Ah, my point here was more that an evil charity that is afraid that it’ll get shorted can decide not to offer the (say) 99% of its shares that it still holds for borrowing...

I can envisage a lot of ways to ensure some lending, so this seems like a small advantage.

I’m currently very concerned about prices not reflecting downside risks, and this mechanism is the only one that may be able to keep risky charities out...

Yes, having the ability to short companies is quite a weak method for punishing companies, because they can just stop selling patronage certs if they go negative. It would be better if we could get charities to pay for their negative impact somehow. An ``absolving'' certificate, of  sorts. Maybe the people who would want to sell these ``absolving'' certificates are similar to the ones who look to buy ``patronage''...

My thinking has gone through the following steps: (1) I want to create charity shares. (2) Oops, charity shares are prohibitively difficult to do because of legal risks, effort, and hence very low chance of getting the buy-in from all the US- and UK-based EA charities. (3) So I need to come up with something that is almost as good but is more achievable: Project shares... and intervention shares...

Ahhhh, OK! I must say though, it rewards and punishes orgs for the performance of other orgs in their area. You portray this as a positive, but it seems like a big negative to me. It incentivises people to start new incompetent orgs in an intervention area, (or to keep incompetent orgs running) just because there are existing competent orgs. Conversely, it punishes competent orgs for the presence of harmful orgs implementing their same intervention. It's quite messy to require an external panel to divide up the tokens between orgs. Frankly, given the fact that it's a bit inelegant, I would bet that other problems will arise.

I can't promise I'll have much more to say in this thread, but in case I don't, let me say that I've found this an illuminating discussion. Thanks!

VCs often manage to buy stakes in companies privately. Wouldn't it be natural to sidestep that issue by copying what VCs do (and staying off the blockchain)? i.e. step (1) is privately traded patronage certificates, then step (2) is public ones? If so, then one could imagine a scenario where all you need for now is to do some research, and write up a pro forma contract?

Heh, yes. That’s an option. But I don’t suppose having a contract template has been the bottleneck why this hasn’t happened over the past years? I made a Google Doc for this for one impact purchase, and it worked just fine. They even have a version history that’s a bit like a blockchain. Writing contracts is rather far from my absolute advantages, so maybe it’s also far from my relative advantages…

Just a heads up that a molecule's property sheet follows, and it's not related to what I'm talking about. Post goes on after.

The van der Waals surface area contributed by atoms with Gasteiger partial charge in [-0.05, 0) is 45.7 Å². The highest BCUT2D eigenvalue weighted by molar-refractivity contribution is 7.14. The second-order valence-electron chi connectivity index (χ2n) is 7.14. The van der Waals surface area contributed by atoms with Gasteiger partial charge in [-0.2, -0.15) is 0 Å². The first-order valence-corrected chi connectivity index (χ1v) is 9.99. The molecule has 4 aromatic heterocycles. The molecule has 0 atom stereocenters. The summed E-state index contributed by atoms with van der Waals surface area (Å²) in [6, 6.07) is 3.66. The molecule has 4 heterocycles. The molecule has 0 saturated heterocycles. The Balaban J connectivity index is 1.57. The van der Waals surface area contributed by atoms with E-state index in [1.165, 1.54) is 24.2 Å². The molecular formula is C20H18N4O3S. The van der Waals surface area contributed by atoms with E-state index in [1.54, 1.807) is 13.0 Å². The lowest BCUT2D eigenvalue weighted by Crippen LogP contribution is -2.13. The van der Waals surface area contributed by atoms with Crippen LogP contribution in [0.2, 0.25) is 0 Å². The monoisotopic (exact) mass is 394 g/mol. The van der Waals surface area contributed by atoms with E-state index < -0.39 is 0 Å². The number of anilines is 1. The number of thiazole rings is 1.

I can envisage a lot of ways to ensure some lending, so this seems like a small advantage.

Yeah.

It would be better if we could get charities to pay for their negative impact somehow.

No mechanism comes to mind, but that general problem is one I want to think about more.

It's quite messy to require an external panel to divide up the tokens between orgs.

That’s just for the initial allocation. So long as no one (other than me) has the tokens, no one (other than me) can vote, which is boring. But once I’ve allocated some 50% of them to MIRI, FHI, CLR, AISS, et al., the actual voting can start. I haven’t researched how that is usually done on Solana, but surely there’s some elegant mechanism for it.

It incentivises people to start new incompetent orgs in an intervention area, (or to keep incompetent orgs running) just because there are existing competent orgs. Conversely, it punishes competent orgs for the presence of harmful orgs implementing their same intervention.

If the existing shareholders – MIRI et al. – initially vote to get Evil Org accepted into their ranks, but then it turns out that Evil Org is evil and they regret the decision, then yes, that’s a problem. But if they set a high bar and only vote in orgs that have proven over many years to do high-quality and conscientious work, the risk from that failure mode can be minimized. So for this to become a problem, a new org would first have to impress MIRI et al. a lot, but then completely fall short of their expectations after all.

And if the problem with the disappointing Evil Org gets too bad, someone (me) will deploy an alternative intervention token, and the market will decide which one people like more. There might even be a market of one token against the other.

I can't promise I'll have much more to say in this thread, but in case I don't, let me say that I've found this an illuminating discussion. Thanks!

Awesome! Thank you for your input! :-D